The outbreak involved 24 cases, of which 17 were laboratory-confirmed. Five cases developed Hemolytic Uremic Syndrome (HUS) and fifteen were hospitalized. Cases reported a significantly higher consumption of “steak tartare”, a raw meat product (OR 48.12; 95% CI; 5.62- 416.01). Cases were also more likely to buy meat-products at certain butcheries (OR 11.67; 95% CI; 1.41 - 96.49). PFGE and IS629-printing demonstrated that the vtx1a vtx2a eae ehxA positive EHEC O157:H7 strains isolated from three meat products and all seventeen human stool samples were identical. In a slaughterhouse, identified by the trace-back investigation, a carcass infected with a different EHEC strain was found and confiscated.
We present a well described and effectively investigated foodborne outbreak associated with meat products. Our main recommendations are the facilitation and acceleration of the outbreak detection and the development of a communication plan to reaches all persons at risk.
Foodborne diseases, Shiga-toxigenic Escherichia coli, Enterohemorrhagic Escherichia coli, Meat products, Case control studies, Electrophoresis, Gel, Pulsed-Field
PMCID: PMC4373035  PMID: 25810911
Enterohaemorrhagic E. coli – EHEC; Escherichia coli O157; Food-borne infections; Vero cytotoxin-producing E. coli – VTEC; Outbreaks; Case control studies; PFGE; IS629-printing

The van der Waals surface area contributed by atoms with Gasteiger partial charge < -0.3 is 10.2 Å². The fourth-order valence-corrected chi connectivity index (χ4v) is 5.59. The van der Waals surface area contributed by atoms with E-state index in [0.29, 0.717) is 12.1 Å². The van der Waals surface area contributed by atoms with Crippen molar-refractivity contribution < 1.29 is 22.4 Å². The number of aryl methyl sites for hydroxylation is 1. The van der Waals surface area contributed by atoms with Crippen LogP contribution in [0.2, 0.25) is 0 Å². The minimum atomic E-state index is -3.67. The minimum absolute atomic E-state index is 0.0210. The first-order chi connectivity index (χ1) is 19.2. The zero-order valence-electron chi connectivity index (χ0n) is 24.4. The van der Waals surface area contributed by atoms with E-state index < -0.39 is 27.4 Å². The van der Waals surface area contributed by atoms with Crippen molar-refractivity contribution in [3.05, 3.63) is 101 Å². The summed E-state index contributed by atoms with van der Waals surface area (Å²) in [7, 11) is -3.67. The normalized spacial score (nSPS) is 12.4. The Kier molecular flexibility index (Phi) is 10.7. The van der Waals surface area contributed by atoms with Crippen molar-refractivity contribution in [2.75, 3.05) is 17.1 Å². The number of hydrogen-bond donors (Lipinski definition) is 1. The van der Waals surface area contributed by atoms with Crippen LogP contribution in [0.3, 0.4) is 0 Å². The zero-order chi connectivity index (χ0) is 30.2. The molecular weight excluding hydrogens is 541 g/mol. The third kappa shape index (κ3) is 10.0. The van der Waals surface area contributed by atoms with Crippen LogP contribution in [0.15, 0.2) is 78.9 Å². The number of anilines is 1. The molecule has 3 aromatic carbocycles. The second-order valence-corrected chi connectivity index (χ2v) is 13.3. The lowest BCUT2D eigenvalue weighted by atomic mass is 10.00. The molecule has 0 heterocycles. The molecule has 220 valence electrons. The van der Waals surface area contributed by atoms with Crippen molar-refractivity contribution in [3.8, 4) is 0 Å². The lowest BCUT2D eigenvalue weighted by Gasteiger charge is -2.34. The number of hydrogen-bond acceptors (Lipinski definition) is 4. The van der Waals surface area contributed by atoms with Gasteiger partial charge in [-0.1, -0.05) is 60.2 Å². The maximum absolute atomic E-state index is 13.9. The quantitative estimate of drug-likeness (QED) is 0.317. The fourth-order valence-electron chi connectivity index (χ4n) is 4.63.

4.  Pure and Pseudo-pure Fluid Thermophysical Property Evaluation and the Open-Source Thermophysical Property Library CoolProp 
Over the last few decades, researchers have developed a number of empirical and theoretical models for the correlation and prediction of the thermophysical properties of pure fluids and mixtures treated as pseudo-pure fluids. In this paper, a survey of all the state-of-the-art formulations of thermophysical properties is presented. The most-accurate thermodynamic properties are obtained from multiparameter Helmholtz-energy-explicit-type formulations. For the transport properties, a wider range of methods has been employed, including the extended corresponding states method. All of the thermophysical property correlations described here have been implemented into CoolProp, an open-source thermophysical property library. This library is written in C++, with wrappers available for the majority of programming languages and platforms of technical interest. As of publication, 110 pure and pseudo-pure fluids are included in the library, as well as properties of 40 incompressible fluids and humid air. The source code for the CoolProp library is included as an electronic annex.